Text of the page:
So when you post that review, don’t cut the author slack because they are an indie.  On the other hand, don’t start off with the thought that indie authors only produce garbage.  Some of us work hard to compete with the big boys who have a publishing house behind them.  We have to work extra hard because we do just about everything ourselves.  We just want to be held to that same standard.  It’s up to the reviewer to hold us to the same standard.

Your reviews help the reader a bunch and the author a little.  If you really, really want to help an indie author, send them email.  Talk to them about what you liked and didn’t like about their book in detail.  Point out spelling, grammar, and story inconsistencies so the indie author can improve their work.

I believe we are on the cusp of a revolution in the publishing world.  Large publishing houses used to control the selection of available books.  No one cared about what a no-name blogger thought about a book.  But times, they are a changing.  The selection of books on the market nowadays is great and that’s a good thing.  Mostly.

The reviewer’s mandate is to be objective.  You do no favors to the author or the reader when you “try to be nice” about flat out mistakes.  In turn, the indie author does no favors to the reader or reviewer when they publish work that is sub par. 

As reviewers, you need us to produce work that is competitive with that of well-known, traditional publishing houses.  You want to be able to recommend the good stuff that no one else had heard of.  Yet.  We need you to get the word out about the good work that is being produced by competent indie authors.   

We are in this together.

You complete us.

C.S. Splitter is the author of The Reluctant available on Amazon,SmashwordsJournal StoneBarnes and Noble, and other internet. Look for book two, The Willing to be published November 2011.  Hisblog can be found at

Thank you so very much for hanging out with us Splitter!!!  You're the best!

I have read and reviewed quite a bit of Indie work, and I have come across some really terrific gems!  Don't ever discount an author or a book because some big name publishing house isn't attached to it!  Vive la 'Indie" Revolution!

C.S. Splitter will be interviewed on JournalJabberJournalStone’s super fun Blog Talk Radio show, co-hosted by yours truly, September 6th.  Tune into at 8PM CST to join in the madness!

Thursday, August 11, 2011

FEATURE: The Reluctant by C.S. Splitter

I am very excited to have C.S. Splitter, author of The Reluctant, here at Gathering Leaves this week!!!!  Splitter is a super talented and funny guy, and that is obvious in his amazing book...  

Splitter was kind enough to have me as a guest on his blog yesterday.  Surf over to Splitter's World to see my words of wisdom for Indie authors...

Splitter will be stopping by with a guest blog tomorrow, Friday, August 12th.  Be sure to drop in and check that out!

The Reluctant

By:  C.S. Splitter
ASIN:  B004VS751O
Published April 12, 2011
Available Format: ebook

My Rating: ★★★★☆

Tom Crayder is just an ordinary guy trying to provide for his family (and pay for his plane) the best way he knows how.  Sometimes that involves doing less than legal operations like transporting wanted men or questionable amounts of cash.  Crayder soon finds himself far more involved than he had planned, and he must make a monumental decision that very well could cost him his life.  Through his witty prose and a few cr…eh…forced landings, Splitter takes the reader on a genuinely entertaining ride.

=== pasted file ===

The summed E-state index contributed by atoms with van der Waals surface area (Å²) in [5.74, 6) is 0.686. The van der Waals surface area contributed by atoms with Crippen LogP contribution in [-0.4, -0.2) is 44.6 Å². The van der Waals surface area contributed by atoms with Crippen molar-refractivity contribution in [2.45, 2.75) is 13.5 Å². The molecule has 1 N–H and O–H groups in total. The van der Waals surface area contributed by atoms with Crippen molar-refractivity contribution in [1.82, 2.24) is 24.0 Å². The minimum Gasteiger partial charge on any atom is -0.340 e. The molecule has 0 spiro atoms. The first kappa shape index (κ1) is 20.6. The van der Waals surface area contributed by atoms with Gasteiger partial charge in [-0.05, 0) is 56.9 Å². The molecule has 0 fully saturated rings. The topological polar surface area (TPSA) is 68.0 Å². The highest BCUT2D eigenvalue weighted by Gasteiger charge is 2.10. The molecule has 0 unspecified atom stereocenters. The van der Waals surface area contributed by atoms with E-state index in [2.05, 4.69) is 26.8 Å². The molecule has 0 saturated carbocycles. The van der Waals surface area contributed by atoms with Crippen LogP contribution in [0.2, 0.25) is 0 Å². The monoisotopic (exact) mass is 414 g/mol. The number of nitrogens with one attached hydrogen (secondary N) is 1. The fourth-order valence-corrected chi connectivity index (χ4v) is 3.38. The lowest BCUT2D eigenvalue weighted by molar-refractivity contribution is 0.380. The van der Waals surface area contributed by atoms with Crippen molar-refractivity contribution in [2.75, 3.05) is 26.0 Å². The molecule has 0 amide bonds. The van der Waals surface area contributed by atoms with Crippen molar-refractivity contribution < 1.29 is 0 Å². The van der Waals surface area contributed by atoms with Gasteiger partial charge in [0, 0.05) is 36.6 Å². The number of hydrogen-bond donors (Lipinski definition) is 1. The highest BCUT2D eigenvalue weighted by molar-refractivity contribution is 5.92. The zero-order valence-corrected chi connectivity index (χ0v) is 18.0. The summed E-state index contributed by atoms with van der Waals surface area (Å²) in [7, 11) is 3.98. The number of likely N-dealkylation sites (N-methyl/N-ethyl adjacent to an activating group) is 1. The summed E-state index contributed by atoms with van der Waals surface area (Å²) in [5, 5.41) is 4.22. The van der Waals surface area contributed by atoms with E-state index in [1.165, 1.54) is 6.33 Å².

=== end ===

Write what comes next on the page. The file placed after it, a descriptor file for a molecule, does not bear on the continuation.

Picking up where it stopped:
I received a copy of The Reluctant from the author for review.

Since I hadn’t refreshed my memory before picking this book back up, I wasn’t really sure what to expect when I started.  Now that I’ve read it, I know it is something I normally wouldn’t have read; I’m just not quite into the crime scene so to speak.  I have to say, however, I truly enjoyed this fun, exciting read.

For one thing, I think I know more about flying now that I ever thought I wanted to!  That and maybe guns too.  This was definitely written by a man who knows about both.  I didn’t have a clue about some of the technical things he was talking about, but he never lost me either.  I don’t know…maybe I should learn to fly?  I think I’ll pass on the guns though.

Just in the first chapter, I was laughing so much, I was tearing up.  I have gotten to know the author these past few months, and I have to say that he really is that funny.  We may try to deny it, but we girls truly do love a man that can make us laugh!  So even when Tom was making some really stupid choices, I was still on his side, cheering him on. 

In all seriousness, the story was written well.  It was easy and fun to follow along with everything from Tom’s point of view.  There’s humor, action, drama, suspense…the whole kit and caboodle!  I absolutely loved the way it ended.  I don’t want to give anything away, but the setting of the ending contrasted perfectly with the rest of the story and gave us one last tiny glimpse into Tom’s life.  You’ll just have to read it yourself to see what I mean!

I am really looking forward to Splitter's next book, The Willing.  Maybe Splitter will pick me as a write-in :-D!!

C.S. Splitter will be interviewed on JournalJabber, JournalStone’s super fun Blog Talk Radio show, co-hosted by yours truly, September 6th.  Tune into at 8PM CST to join in the madness!

C.S. Splitter is the author of The Reluctant available on Amazon, Smashwords, Journal Stone, Barnes and Noble, and other internet.  Look for book two, The Willing to be published November 2011.  His blog can be found at